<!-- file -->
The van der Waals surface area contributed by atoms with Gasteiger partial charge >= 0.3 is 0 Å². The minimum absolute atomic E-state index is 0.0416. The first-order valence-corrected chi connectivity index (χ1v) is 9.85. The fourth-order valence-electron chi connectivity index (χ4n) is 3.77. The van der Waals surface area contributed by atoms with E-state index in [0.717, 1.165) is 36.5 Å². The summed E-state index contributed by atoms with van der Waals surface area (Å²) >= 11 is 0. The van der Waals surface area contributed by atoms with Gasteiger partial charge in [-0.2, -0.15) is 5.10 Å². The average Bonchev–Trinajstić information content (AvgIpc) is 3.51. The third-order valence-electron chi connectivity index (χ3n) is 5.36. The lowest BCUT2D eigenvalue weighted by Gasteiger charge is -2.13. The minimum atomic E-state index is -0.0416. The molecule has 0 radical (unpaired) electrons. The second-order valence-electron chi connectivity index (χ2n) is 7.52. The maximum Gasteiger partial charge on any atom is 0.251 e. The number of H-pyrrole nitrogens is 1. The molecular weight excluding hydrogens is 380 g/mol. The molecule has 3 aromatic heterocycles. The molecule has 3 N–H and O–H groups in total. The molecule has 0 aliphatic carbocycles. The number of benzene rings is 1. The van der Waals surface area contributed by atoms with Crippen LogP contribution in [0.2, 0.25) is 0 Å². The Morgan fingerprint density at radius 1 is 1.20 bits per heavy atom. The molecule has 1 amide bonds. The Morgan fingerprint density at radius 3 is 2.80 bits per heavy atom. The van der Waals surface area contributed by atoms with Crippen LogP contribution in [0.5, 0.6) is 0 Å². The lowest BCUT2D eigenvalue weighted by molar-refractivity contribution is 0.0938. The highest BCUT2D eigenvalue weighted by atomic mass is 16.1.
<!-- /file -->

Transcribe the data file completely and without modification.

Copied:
The van der Waals surface area contributed by atoms with Gasteiger partial charge >= 0.3 is 0 Å². The minimum absolute atomic E-state index is 0.0416. The first-order valence-corrected chi connectivity index (χ1v) is 9.85. The fourth-order valence-electron chi connectivity index (χ4n) is 3.77. The van der Waals surface area contributed by atoms with E-state index in [0.717, 1.165) is 36.5 Å². The summed E-state index contributed by atoms with van der Waals surface area (Å²) >= 11 is 0. The van der Waals surface area contributed by atoms with Gasteiger partial charge in [-0.2, -0.15) is 5.10 Å². The average Bonchev–Trinajstić information content (AvgIpc) is 3.51. The third-order valence-electron chi connectivity index (χ3n) is 5.36. The lowest BCUT2D eigenvalue weighted by Gasteiger charge is -2.13. The minimum atomic E-state index is -0.0416. The molecule has 0 radical (unpaired) electrons. The second-order valence-electron chi connectivity index (χ2n) is 7.52. The maximum Gasteiger partial charge on any atom is 0.251 e. The number of H-pyrrole nitrogens is 1. The molecular weight excluding hydrogens is 380 g/mol. The molecule has 3 aromatic heterocycles. The molecule has 3 N–H and O–H groups in total. The molecule has 0 aliphatic carbocycles. The number of benzene rings is 1. The van der Waals surface area contributed by atoms with Crippen LogP contribution in [0.2, 0.25) is 0 Å². The Morgan fingerprint density at radius 1 is 1.20 bits per heavy atom. The molecule has 1 amide bonds. The Morgan fingerprint density at radius 3 is 2.80 bits per heavy atom. The van der Waals surface area contributed by atoms with Crippen LogP contribution in [0.5, 0.6) is 0 Å². The lowest BCUT2D eigenvalue weighted by molar-refractivity contribution is 0.0938. The highest BCUT2D eigenvalue weighted by atomic mass is 16.1.